Taken together, and since significant inhibition was not observed with either strain and exposure to sham control IgG, the results suggest that inhibition of adhesion with purified IgG from a rabbit that was immunized with rFnBP-A D1-4 is specifically related to immunization and the interaction between generated antibody and staphylococcal FnBP-A. The near significant un-purified post-immune serum results suggest some possible involvement of protein A in the complete test system. However in the more specific test system using rFnBP-Aimmunized and sham control IgG fractions, the presence or absence of Protein A had negligible effect on the adhesion levels observed after exposure to either of these fractions. Significant inhibitory activity was observed with the immunized IgG fraction whereas no significant difference in adhesion was observed with the sham control IgG fraction, suggesting no involvement of Protein A–IgG specific interactions. Speculatively, it is possible that an unknown direct or indirect Protein A interaction with other constituents of the un-purified post-immune serum may be enhancing the adhesion-inhibitory activity observed with the non-mutant strain (8325-4).
rIsdA functional ligand, serum titer and bacterial expression
Statistically significant and specific functional ligand binding was observed upon exposure of purified rIsdA to fibrinogen (Figure 6A, p<0.001, n=9). Significant increases in fibrinogen binding were observed with increasing rIsdA concentrations (p<0.001, n=9). Hyperimmune serum showed strong specific responses against immobilised rIsdA, compared to pre-immune serum and exposure to immobilized BSA at all antibody dilutions tested (p<0.0001, unpaired t-test, n=4 per parameter, Figure 6B). The cut-off was determined as A405 0.16 (μ+2σ) and the endpoint dilution determined as 102,400 (purified IgG titer was not significantly different). A working titer of 1000 was adopted for adhesion assays.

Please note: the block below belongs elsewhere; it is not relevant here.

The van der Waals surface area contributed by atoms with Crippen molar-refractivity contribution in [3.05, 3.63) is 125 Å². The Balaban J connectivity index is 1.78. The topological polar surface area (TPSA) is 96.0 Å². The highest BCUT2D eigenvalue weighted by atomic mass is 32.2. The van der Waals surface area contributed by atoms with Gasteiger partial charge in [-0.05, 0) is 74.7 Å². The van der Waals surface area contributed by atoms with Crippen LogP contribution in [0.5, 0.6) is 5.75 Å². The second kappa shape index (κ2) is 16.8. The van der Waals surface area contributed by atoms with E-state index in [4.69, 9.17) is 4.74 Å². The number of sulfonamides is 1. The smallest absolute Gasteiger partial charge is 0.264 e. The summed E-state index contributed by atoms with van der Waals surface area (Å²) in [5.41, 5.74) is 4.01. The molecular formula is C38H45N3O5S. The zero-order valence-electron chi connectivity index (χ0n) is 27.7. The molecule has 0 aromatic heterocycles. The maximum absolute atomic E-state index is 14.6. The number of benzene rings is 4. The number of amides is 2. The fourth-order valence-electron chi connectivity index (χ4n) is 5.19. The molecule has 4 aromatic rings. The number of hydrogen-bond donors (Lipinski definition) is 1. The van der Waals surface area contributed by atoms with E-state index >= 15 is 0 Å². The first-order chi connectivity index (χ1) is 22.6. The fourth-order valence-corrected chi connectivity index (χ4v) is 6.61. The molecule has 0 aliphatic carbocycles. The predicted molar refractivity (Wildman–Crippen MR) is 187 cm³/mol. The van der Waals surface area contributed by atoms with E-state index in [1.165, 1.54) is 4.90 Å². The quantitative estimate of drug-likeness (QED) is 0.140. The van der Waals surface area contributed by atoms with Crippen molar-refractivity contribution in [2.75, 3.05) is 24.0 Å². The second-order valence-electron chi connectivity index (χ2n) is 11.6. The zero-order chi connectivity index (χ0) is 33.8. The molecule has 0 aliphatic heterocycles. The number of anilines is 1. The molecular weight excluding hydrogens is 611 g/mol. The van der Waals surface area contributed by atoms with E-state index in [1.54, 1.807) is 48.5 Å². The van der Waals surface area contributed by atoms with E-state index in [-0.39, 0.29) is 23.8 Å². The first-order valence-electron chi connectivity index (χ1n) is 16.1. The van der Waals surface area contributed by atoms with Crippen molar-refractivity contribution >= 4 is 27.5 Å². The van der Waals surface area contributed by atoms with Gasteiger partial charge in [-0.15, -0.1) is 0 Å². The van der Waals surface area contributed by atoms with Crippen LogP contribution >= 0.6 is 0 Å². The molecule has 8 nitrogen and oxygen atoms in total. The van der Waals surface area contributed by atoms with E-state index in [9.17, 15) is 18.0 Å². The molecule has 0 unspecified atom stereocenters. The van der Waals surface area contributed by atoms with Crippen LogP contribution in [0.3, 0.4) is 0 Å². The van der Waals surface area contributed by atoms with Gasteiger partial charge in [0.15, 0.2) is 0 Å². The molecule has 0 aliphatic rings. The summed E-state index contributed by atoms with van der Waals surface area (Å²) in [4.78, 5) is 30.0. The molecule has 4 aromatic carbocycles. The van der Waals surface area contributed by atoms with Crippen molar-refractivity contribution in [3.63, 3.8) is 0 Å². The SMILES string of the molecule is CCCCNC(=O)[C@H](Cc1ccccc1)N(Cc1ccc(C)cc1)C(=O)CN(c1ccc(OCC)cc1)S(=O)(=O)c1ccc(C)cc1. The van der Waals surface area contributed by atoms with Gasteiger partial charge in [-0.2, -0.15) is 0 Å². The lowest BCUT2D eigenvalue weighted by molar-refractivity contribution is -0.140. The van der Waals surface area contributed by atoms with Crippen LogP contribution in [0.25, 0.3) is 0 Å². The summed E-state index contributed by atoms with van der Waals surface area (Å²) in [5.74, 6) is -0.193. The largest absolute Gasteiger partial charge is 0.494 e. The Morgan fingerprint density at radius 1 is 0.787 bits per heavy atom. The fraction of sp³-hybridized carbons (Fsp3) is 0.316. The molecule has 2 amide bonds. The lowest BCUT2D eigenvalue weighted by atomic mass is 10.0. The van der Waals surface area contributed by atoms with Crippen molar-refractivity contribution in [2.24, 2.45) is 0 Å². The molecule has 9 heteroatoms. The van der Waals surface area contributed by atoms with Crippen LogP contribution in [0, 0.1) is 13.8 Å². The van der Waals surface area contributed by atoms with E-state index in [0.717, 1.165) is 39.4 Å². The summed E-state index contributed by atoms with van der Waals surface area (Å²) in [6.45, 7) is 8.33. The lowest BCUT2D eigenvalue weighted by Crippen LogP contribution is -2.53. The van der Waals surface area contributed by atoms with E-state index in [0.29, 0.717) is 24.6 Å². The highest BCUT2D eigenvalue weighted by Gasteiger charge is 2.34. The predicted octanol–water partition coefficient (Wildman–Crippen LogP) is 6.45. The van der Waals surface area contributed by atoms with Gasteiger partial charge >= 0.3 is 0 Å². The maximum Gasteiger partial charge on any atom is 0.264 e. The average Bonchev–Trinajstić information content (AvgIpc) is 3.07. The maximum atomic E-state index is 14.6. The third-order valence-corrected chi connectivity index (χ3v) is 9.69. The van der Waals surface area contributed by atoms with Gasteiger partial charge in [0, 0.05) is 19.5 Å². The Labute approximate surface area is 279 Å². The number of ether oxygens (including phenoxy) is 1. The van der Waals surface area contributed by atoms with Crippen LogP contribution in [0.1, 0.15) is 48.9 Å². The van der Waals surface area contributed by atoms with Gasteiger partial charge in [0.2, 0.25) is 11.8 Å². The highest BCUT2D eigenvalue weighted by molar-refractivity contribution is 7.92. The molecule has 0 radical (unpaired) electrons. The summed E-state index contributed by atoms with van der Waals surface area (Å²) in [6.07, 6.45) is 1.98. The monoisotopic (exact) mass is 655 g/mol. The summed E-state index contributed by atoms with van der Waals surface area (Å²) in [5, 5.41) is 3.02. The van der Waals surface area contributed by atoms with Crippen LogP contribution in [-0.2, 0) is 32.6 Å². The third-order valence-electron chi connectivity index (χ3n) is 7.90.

Figure 6: rIsdA ligand-binding and serum titre ELISA’s.
A: increasing concentrations of purified rIsdA were exposed to BSA (closed symbols) or human fibrinogen (open symbols) -coated wells and detected using the p-nitrophenyl phosphate system from Sigma. B: Serum titre ELISA using rIsdA (open symbols) and BSA (closed symbols) -coated wells exposed to two-fold serial dilutions of rabbit pre-immune serum (diamond symbols), rIsdA post-immune serum (square symbols), and an IgG purified fraction of post-immune serum (triangle symbols). All assays were performed in triplicate and values represent the mean absorbance at 405 nm (A405) with the standard error (error bars are shown in black on all graphs, but are difficult to see in some cases on account of the errors being small). Image C shows specific rIsdA detection by western immunoblotting using rIsdA post-immune serum and the purified IgG fraction (IgG) compared to the rabbit pre-immune serum (Pre). M represents the SDS PAGE (low range) molecular weight marker from BioRad.
The staphylococcal strains selected for biomaterial adhesion assay analysis of rIsdA antiserum were the homologous S. aureus SH1000 strain (8325-4 derivative strain, derived antigen sequence) and the derived mutant strain S. aureus SRC005 which is IsdA-deficient (Figure 6C). Prior to performing the adherence tests, the same series of validation assays were performed as described for rFnBP-A, with an additional validation assays to determine growth and expression of IsdA under iron-limiting conditions.